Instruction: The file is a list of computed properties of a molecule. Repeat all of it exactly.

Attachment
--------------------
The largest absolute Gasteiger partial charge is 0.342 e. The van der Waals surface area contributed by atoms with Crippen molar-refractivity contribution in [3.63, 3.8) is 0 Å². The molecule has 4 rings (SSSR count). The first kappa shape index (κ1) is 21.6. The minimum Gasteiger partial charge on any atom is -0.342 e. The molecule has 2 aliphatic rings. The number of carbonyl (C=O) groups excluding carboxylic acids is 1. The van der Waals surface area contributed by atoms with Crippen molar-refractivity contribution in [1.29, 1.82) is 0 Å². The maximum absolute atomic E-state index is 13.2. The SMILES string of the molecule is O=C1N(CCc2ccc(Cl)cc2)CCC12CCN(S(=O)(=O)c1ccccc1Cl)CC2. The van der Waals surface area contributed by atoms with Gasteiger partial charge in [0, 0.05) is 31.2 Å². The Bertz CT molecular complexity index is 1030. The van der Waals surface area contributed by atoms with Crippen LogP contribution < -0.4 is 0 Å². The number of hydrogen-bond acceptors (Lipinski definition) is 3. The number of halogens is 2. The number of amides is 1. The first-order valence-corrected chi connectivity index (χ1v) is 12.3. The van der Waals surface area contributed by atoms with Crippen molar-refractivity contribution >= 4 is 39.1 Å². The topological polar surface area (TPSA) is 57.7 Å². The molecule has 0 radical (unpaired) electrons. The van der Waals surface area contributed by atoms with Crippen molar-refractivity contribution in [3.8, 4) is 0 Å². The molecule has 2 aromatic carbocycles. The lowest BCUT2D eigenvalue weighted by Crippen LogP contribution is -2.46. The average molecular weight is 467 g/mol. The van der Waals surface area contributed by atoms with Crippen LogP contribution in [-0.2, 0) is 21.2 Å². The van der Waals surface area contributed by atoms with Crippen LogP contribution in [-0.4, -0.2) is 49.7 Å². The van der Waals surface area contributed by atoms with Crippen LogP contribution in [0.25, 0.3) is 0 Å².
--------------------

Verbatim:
The largest absolute Gasteiger partial charge is 0.342 e. The van der Waals surface area contributed by atoms with Crippen molar-refractivity contribution in [3.63, 3.8) is 0 Å². The molecule has 4 rings (SSSR count). The first kappa shape index (κ1) is 21.6. The minimum Gasteiger partial charge on any atom is -0.342 e. The molecule has 2 aliphatic rings. The number of carbonyl (C=O) groups excluding carboxylic acids is 1. The van der Waals surface area contributed by atoms with Crippen molar-refractivity contribution in [1.29, 1.82) is 0 Å². The maximum absolute atomic E-state index is 13.2. The SMILES string of the molecule is O=C1N(CCc2ccc(Cl)cc2)CCC12CCN(S(=O)(=O)c1ccccc1Cl)CC2. The van der Waals surface area contributed by atoms with Gasteiger partial charge in [0, 0.05) is 31.2 Å². The Bertz CT molecular complexity index is 1030. The van der Waals surface area contributed by atoms with Crippen LogP contribution < -0.4 is 0 Å². The number of hydrogen-bond acceptors (Lipinski definition) is 3. The number of halogens is 2. The number of amides is 1. The first-order valence-corrected chi connectivity index (χ1v) is 12.3. The van der Waals surface area contributed by atoms with Crippen molar-refractivity contribution >= 4 is 39.1 Å². The topological polar surface area (TPSA) is 57.7 Å². The molecule has 0 radical (unpaired) electrons. The van der Waals surface area contributed by atoms with Crippen molar-refractivity contribution in [3.8, 4) is 0 Å². The molecule has 2 aromatic carbocycles. The lowest BCUT2D eigenvalue weighted by Crippen LogP contribution is -2.46. The average molecular weight is 467 g/mol. The van der Waals surface area contributed by atoms with Crippen LogP contribution in [-0.2, 0) is 21.2 Å². The van der Waals surface area contributed by atoms with Crippen LogP contribution in [-0.4, -0.2) is 49.7 Å². The van der Waals surface area contributed by atoms with Crippen LogP contribution in [0.25, 0.3) is 0 Å².